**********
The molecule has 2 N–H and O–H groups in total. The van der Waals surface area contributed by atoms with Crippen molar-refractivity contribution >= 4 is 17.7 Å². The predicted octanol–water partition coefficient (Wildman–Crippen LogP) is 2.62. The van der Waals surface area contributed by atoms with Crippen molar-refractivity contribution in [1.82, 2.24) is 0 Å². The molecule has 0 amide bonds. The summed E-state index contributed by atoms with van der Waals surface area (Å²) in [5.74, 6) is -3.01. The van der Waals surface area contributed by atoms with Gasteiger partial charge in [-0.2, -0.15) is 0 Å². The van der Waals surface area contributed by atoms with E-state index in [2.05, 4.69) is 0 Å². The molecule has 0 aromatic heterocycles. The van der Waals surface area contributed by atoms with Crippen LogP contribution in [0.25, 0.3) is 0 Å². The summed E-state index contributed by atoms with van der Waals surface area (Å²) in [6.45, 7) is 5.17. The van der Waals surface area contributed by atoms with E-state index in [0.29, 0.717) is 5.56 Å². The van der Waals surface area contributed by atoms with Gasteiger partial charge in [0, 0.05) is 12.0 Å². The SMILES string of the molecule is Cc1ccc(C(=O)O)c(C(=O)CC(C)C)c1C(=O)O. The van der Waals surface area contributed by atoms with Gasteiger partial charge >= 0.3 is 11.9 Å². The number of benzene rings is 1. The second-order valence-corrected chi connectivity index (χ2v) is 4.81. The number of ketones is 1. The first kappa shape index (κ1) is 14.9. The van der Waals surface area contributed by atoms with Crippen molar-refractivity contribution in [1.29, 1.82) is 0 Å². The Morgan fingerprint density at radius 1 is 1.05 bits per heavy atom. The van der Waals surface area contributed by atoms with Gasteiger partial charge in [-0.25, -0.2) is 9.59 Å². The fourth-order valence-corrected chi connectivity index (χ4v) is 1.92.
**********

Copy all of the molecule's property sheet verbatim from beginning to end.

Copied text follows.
The molecule has 2 N–H and O–H groups in total. The van der Waals surface area contributed by atoms with Crippen molar-refractivity contribution >= 4 is 17.7 Å². The predicted octanol–water partition coefficient (Wildman–Crippen LogP) is 2.62. The van der Waals surface area contributed by atoms with Crippen molar-refractivity contribution in [1.82, 2.24) is 0 Å². The molecule has 0 amide bonds. The summed E-state index contributed by atoms with van der Waals surface area (Å²) in [5.74, 6) is -3.01. The van der Waals surface area contributed by atoms with Gasteiger partial charge in [-0.2, -0.15) is 0 Å². The van der Waals surface area contributed by atoms with E-state index in [2.05, 4.69) is 0 Å². The molecule has 0 aromatic heterocycles. The van der Waals surface area contributed by atoms with Crippen LogP contribution in [0.25, 0.3) is 0 Å². The summed E-state index contributed by atoms with van der Waals surface area (Å²) in [6.45, 7) is 5.17. The van der Waals surface area contributed by atoms with E-state index in [0.29, 0.717) is 5.56 Å². The van der Waals surface area contributed by atoms with Gasteiger partial charge in [0, 0.05) is 12.0 Å². The SMILES string of the molecule is Cc1ccc(C(=O)O)c(C(=O)CC(C)C)c1C(=O)O. The van der Waals surface area contributed by atoms with Gasteiger partial charge >= 0.3 is 11.9 Å². The number of benzene rings is 1. The second-order valence-corrected chi connectivity index (χ2v) is 4.81. The number of ketones is 1. The first kappa shape index (κ1) is 14.9. The van der Waals surface area contributed by atoms with Crippen molar-refractivity contribution in [1.29, 1.82) is 0 Å². The Morgan fingerprint density at radius 1 is 1.05 bits per heavy atom. The van der Waals surface area contributed by atoms with Gasteiger partial charge in [-0.25, -0.2) is 9.59 Å². The fourth-order valence-corrected chi connectivity index (χ4v) is 1.92.